Dreading the call, I looked up the number for Nintendo and gave them a ring (Yes, I actually called!). After trying to convince the support representative that my Wii was previously working and that I strongly suspected the wireless card – then debating the technical differences between bridging devices and routing devices, I gave up.

Eventually it dawned on me that there was a possibility that something else was going on and I finally spent an afternoon digging on the issue. Come to find out, the Nintendo Wii requires the 1 and 2M data rate enabled for a successful association to the wireless network. After firing up a wireless packet packet capture application, you can see that the wireless network with the 1 and 2M data rates disabled continually loop between Probe Request and Probe Response.

 

This can't be good...  That's way too many packets

Compare this to the same Access Point with both 1 & 2M data rates enabled and you can see the 802.11 Acknowledgements and the beginning of the WPA2 PSK handshake.

 

Look at those key exchanges - now that's healthy!

Moral of the story: don’t assume that since ‘everything else works’ that your device should. While this is clearly a problem with the Nintendo Wii, and all signs point to ‘it should work’, you may need to try and try again various configuration aspects of your environment. As for my particular issue, wanting to remain 802.11b free yet still use my Wii, there was a pretty graceful fix ready made.

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Sam Clements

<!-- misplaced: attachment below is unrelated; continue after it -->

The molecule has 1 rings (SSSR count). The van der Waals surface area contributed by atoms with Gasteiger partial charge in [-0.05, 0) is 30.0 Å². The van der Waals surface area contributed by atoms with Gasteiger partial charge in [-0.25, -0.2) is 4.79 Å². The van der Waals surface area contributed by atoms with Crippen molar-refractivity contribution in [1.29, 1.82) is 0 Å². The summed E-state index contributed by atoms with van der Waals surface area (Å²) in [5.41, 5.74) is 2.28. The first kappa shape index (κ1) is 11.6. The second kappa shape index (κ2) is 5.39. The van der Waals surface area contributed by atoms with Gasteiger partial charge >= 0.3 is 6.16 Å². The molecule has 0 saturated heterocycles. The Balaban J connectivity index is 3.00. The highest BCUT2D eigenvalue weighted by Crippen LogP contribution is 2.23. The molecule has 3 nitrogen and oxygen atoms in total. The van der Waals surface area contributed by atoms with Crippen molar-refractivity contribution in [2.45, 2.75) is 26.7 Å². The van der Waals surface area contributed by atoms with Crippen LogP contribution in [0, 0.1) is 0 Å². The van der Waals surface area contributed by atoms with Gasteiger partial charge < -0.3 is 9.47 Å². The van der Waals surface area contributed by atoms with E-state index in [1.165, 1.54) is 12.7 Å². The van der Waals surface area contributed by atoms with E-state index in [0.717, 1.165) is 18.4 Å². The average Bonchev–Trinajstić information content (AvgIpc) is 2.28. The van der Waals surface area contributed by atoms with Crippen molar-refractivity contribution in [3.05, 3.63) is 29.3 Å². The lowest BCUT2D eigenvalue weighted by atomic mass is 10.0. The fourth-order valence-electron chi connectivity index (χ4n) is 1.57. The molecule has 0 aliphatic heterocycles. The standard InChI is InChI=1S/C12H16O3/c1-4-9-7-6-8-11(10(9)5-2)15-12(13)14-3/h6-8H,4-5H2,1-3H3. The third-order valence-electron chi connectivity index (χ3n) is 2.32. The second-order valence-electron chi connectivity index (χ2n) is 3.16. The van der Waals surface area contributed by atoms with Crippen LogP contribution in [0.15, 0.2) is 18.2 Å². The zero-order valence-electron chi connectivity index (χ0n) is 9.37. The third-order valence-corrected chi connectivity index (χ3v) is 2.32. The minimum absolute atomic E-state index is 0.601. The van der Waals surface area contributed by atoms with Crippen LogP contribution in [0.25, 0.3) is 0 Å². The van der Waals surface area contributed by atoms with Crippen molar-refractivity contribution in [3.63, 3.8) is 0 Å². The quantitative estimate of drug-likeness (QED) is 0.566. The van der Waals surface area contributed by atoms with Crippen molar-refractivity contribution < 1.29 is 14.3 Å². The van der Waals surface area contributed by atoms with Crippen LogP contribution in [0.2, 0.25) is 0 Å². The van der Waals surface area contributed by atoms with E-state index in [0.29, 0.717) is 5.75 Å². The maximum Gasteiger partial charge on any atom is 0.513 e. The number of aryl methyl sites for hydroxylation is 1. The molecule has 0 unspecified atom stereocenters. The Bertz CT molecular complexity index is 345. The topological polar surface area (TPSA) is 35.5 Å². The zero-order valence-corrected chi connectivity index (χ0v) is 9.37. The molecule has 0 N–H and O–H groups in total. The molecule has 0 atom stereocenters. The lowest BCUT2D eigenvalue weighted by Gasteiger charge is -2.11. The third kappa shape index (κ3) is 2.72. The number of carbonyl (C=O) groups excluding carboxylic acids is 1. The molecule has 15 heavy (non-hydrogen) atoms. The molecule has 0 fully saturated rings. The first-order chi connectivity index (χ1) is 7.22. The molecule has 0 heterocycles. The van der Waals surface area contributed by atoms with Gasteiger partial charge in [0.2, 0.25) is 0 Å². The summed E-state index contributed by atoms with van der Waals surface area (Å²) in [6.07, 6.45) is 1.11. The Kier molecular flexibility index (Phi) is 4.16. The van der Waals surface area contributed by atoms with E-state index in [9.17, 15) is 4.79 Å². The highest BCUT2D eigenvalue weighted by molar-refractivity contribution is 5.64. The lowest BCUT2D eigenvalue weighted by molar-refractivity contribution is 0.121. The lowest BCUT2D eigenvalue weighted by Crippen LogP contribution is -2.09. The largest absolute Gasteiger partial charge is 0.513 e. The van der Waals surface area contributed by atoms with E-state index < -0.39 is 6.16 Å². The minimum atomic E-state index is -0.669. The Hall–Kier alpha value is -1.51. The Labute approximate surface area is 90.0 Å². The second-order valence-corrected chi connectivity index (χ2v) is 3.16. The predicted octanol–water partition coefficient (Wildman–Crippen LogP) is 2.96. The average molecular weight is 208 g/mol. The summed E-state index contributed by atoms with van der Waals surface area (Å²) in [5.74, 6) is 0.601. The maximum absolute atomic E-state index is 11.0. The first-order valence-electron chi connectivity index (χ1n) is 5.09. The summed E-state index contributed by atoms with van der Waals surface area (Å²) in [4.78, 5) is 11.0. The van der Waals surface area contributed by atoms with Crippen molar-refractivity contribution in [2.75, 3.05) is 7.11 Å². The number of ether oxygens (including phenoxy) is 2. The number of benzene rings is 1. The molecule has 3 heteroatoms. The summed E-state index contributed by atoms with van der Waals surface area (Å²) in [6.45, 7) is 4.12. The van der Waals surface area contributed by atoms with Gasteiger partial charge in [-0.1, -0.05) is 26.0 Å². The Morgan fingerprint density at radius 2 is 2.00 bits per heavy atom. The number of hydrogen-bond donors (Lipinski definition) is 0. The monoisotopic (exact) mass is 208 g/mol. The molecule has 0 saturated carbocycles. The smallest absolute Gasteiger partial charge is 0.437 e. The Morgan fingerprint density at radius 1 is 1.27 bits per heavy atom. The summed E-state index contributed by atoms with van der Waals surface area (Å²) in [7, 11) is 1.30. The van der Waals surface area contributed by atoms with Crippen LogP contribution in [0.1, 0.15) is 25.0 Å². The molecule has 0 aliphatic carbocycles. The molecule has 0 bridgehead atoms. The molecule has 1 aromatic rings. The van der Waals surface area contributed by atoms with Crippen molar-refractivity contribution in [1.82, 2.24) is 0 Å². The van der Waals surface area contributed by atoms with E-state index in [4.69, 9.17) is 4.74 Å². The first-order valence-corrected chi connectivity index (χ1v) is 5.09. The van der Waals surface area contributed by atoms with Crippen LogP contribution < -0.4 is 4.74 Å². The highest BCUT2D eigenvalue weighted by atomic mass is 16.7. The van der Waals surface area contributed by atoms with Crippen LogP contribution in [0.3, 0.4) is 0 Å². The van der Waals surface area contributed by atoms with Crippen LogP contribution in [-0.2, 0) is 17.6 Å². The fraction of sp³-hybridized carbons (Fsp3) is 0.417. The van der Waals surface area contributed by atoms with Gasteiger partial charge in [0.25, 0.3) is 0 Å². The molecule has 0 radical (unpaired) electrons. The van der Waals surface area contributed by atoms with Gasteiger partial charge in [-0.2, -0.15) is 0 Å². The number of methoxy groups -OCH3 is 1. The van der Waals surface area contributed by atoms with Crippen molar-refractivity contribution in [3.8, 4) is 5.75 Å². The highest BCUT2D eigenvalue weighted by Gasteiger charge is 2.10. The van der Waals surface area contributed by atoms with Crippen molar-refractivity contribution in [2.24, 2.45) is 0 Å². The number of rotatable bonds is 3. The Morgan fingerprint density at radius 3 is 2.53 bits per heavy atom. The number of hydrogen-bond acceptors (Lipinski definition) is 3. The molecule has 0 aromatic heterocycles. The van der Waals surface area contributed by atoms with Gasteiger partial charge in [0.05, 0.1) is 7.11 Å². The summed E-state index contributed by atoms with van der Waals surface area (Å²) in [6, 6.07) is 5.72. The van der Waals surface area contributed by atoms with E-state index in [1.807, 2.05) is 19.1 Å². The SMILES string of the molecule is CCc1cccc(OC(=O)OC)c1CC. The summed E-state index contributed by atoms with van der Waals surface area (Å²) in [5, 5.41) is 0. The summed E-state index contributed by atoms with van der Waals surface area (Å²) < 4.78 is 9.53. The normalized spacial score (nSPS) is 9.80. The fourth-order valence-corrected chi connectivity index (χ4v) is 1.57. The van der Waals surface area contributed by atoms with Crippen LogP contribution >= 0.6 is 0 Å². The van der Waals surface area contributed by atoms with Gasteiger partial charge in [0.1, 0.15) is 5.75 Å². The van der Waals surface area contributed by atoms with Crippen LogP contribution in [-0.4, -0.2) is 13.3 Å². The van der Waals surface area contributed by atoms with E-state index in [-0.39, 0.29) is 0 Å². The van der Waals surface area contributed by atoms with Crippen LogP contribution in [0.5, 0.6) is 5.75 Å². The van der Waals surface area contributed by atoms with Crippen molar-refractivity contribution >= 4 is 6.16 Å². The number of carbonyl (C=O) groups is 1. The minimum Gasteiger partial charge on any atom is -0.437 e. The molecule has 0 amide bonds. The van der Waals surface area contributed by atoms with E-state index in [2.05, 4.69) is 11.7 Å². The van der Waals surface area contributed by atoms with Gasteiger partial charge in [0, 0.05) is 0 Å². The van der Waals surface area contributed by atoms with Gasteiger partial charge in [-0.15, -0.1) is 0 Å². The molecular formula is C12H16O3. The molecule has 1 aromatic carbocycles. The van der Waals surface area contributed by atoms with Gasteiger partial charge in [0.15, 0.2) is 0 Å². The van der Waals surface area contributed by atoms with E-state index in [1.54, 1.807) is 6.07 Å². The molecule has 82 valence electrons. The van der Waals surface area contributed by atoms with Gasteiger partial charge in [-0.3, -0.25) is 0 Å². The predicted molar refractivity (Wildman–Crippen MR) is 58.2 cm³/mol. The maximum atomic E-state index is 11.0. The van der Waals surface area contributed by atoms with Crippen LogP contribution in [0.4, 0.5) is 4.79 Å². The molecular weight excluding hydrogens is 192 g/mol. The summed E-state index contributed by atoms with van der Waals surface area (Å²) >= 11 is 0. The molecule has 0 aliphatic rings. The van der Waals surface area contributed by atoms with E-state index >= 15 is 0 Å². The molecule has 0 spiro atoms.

Sam Clements

CCENT CCNA CCNA Wireless CCNP Wireless CWTS CWNA CWDP CWSP CWAP CWNE #101

6 Comments

  1. January 18, 2012 at 5:35 pm — Reply

    Nice work Sam.. I now have a link to reference when people ask the “BUT WHY!” Good job!

  2. January 18, 2012 at 7:42 pm — Reply

    Wow. I would have went crazy if my PS3 did this. My lowest data rate is 12 on my home network. It’s my way of eliminating sticky clients haha. I have a Wii but it has not been on in awhile. Guess I know it will not work next time I turn it on lol.

  3. April 2, 2012 at 3:50 pm — Reply

    Hey Sam,

    Great article. I also noticed the exact same issue, however I have a Cisco WLC with LWAPP ap’s at my house. In my case, similar to yourself, I disabled the 1Mbps to 11Mbps speeds, in an attempt to ensure better connections. However when I noticed the issue with the Wii a few months later, I immediately re-enabled them and set them to ‘Supported’, but this made no difference. I needed to set the 1Mbps and 2Mpbs rates to ‘Mandatory’ on the WLC to let the Wii connect successfully!

    Thanks for the article, I wouldn’t have revisited the data rates again, but would have continued to kick the Wii instead!

  4. Harel
    November 2, 2012 at 2:42 pm — Reply

    I ran into the exact same problem with my Wii…

  5. afinn
    July 28, 2013 at 5:34 pm — Reply

    1.5+ years later, still helping people! Thanks!

  6. BBlake
    January 14, 2014 at 4:22 pm — Reply

    Same problem with a Wii, setting to mandatory fixed the issue!